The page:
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GLOBAL STATE OF UROLOGY Landscape of Urology in Africa: Diversity and Disparity

By: Ahmed Said Zribi, MD, President, Tunisian Association of Urology, President-elect, Pan-African Urological Surgeons’ Association, Atlas Medical, Tunis, Tunisia; Mohamed Jalloh, MD, Secretary General, Pan-African Urological Surgeons’ Association, Cheikh Anta Diop University, Dakar, Senegal; Papa Ahmed Fall, MD, President, Pan-African Urological Surgeons’ Association, Cheikh Anta Diop University, Dakar, Senegal | Posted on: 18 Mar 2024

General Consideration

African countries have different sociocultural, ethnic, genetic, educational, and economic characteristics. In addition, for a good representation of the different African countries, the continent is divided into 5 geographic zones: Northern Africa, Southern Africa, Central Africa, Western Africa, and Eastern Africa. And because of clear ethnic differences in the northern part, with a great Arabic, Egyptian, and Berber race presence and a southern border represented by the Sahara, sub-Saharan Africa (SSA) is a well-defined area dominated by a Black population. All these differences translate into differences in urology manpower (Figure). There is a significantly higher number of urologists in Northern Africa compared to SSA with the exception of the South African Republic.

Landscape of Urology Practice

Obstetric fistula is a common condition reflecting poverty and limited access to health care mostly in SSA. Obstetric fistula not only is frequent, but also is often complex due to the initial lesions and/or failure of a primary surgery. Reconstructive surgery, mostly the treatment of obstetric fistula, has become an area of expertise in many SSA countries due to the high prevalence of this condition. This expertise was achieved in collaboration with surgeons from Europe and the US through mission trips. While this condition is still present, its prevalence is decreasing due to the strategies to eliminate obstetric fistula.1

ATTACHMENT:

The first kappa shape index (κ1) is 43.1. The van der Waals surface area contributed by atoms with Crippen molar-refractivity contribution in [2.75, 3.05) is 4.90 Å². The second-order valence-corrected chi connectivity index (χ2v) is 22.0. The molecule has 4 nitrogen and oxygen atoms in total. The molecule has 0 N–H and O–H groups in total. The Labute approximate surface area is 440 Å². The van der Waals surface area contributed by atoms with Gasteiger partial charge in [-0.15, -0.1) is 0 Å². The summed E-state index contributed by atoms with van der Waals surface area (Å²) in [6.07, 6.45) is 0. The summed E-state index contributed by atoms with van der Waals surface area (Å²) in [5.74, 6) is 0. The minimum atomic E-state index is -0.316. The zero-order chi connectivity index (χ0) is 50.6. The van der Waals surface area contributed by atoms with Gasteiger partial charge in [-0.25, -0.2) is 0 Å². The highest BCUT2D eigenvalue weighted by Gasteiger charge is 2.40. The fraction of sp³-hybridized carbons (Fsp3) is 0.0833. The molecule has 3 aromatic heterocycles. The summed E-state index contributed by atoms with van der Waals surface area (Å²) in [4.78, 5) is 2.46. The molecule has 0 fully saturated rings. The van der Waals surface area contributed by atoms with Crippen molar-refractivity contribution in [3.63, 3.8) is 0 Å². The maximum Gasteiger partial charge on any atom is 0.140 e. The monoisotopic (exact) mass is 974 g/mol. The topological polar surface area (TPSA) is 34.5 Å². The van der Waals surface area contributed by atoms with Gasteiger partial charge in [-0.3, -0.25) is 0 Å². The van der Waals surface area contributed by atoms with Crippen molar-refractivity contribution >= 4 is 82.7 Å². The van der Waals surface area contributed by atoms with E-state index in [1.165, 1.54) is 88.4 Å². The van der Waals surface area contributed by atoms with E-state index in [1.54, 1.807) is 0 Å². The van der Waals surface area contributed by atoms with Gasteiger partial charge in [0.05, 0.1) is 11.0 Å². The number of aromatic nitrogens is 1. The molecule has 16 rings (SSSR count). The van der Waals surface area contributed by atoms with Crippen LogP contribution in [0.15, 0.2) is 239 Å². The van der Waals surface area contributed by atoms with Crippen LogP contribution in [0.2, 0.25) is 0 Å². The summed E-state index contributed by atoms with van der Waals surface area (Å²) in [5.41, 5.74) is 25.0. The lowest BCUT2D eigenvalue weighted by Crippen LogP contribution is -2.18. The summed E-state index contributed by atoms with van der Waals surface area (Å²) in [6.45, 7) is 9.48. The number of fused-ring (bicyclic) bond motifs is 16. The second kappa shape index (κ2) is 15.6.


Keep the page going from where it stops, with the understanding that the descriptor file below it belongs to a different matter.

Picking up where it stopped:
Seemingly great efforts have been made to prevent and treat hydroceles caused by filariasis. The advanced techniques and minimally invasive surgery are greatly progressing, yet there remain disparities across countries. Most Northern African countries and the South African Republic gradually adopted these techniques starting from the mid-1990s. In contrast, other SSA countries started developing these techniques in the 2020s. Such techniques were initially lower and upper urinary tract endoscopy, and open radical prostatectomy and cystectomy, and progressively percutaneous nephrolithotomy and extracorporeal shock wave lithotripsy, and also recent benign prostatic hyperplasia techniques.

To date, robot-assisted surgery is only performed in South Africa, but it is expected to be performed soon in Northern Africa.

The incidence of urological cancers is not the same between regions. Bladder cancer is the most common cancer in most Northern African countries, while prostate cancer is the most common cancer in SSA,2,3 where it significantly affects public health.4 Prostate cancer detection uses digital rectal examination and serum PSA test, and more recently multiparametric MRI; however, in many countries access to imaging is not always available.

Access to health care is different between African regions, and this is mostly due to the very low number of confirmed urologists in some countries (Figure).


Figure. Map of urology workforce in Africa as of June 2023.

Disease Profiles and Specifics

Priapism in SSA is mostly caused by sickle cell disease, and many patients are referred late to urologists. Consequently, when a penile prosthesis is performed, even experts deal with challenging and difficult cases caused by fibrosis of the corpora cavernosa.

Urethral stricture surgery poses a problem due to the high prevalence and limited training. The condition is mostly caused by urethritis and pelvic trauma and to a lesser degree by endoscopy. Cases are often complex due to failed primary surgical treatment including multiple prior endoscopic treatments and technical difficulties in performing buccal mucosa graft urethroplasty, especially in a difficult environment (high weather temperatures, moisture, inadequate hygiene, etc). There is also a lack of adherence to diagnostic and treatment guidelines. Therefore, training is key as shown by the evaluation of outcomes of IVUmed teaching in Senegal5 demonstrating a 3-fold increase in good outcomes after treatment and the importance of remote surgical mentorship.6

Generally, the rate of advanced cancers is also an issue since most patients are referred with metastatic cancers. This emphasizes the lack of population screening, especially in prostate cancer.6

The South-South Collaboration